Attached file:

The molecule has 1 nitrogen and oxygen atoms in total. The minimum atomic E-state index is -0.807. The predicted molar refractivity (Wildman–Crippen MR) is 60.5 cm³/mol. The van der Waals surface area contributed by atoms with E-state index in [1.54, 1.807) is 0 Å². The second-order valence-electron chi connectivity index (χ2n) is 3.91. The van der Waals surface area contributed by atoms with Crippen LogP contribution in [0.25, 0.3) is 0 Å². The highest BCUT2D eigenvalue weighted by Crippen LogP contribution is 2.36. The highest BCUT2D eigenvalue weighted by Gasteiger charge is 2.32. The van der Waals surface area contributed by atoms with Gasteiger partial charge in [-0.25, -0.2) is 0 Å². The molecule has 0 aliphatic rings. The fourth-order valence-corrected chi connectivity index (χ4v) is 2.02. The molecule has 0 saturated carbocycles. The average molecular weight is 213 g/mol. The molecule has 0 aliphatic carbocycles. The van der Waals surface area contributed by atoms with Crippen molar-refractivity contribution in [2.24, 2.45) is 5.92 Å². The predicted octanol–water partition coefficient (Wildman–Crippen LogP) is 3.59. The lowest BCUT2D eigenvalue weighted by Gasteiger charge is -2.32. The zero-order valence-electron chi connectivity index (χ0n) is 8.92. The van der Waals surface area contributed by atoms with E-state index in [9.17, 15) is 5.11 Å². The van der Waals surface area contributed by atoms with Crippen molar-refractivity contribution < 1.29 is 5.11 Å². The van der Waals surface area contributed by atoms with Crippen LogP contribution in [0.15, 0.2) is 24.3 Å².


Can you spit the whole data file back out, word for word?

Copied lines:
The molecule has 1 nitrogen and oxygen atoms in total. The minimum atomic E-state index is -0.807. The predicted molar refractivity (Wildman–Crippen MR) is 60.5 cm³/mol. The van der Waals surface area contributed by atoms with E-state index in [1.54, 1.807) is 0 Å². The second-order valence-electron chi connectivity index (χ2n) is 3.91. The van der Waals surface area contributed by atoms with Crippen LogP contribution in [0.25, 0.3) is 0 Å². The highest BCUT2D eigenvalue weighted by Crippen LogP contribution is 2.36. The highest BCUT2D eigenvalue weighted by Gasteiger charge is 2.32. The van der Waals surface area contributed by atoms with Gasteiger partial charge in [-0.25, -0.2) is 0 Å². The molecule has 0 aliphatic rings. The fourth-order valence-corrected chi connectivity index (χ4v) is 2.02. The molecule has 0 saturated carbocycles. The average molecular weight is 213 g/mol. The molecule has 0 aliphatic carbocycles. The van der Waals surface area contributed by atoms with Crippen molar-refractivity contribution in [2.24, 2.45) is 5.92 Å². The predicted octanol–water partition coefficient (Wildman–Crippen LogP) is 3.59. The lowest BCUT2D eigenvalue weighted by Gasteiger charge is -2.32. The zero-order valence-electron chi connectivity index (χ0n) is 8.92. The van der Waals surface area contributed by atoms with E-state index in [9.17, 15) is 5.11 Å². The van der Waals surface area contributed by atoms with Crippen molar-refractivity contribution < 1.29 is 5.11 Å². The van der Waals surface area contributed by atoms with Crippen LogP contribution in [0.15, 0.2) is 24.3 Å².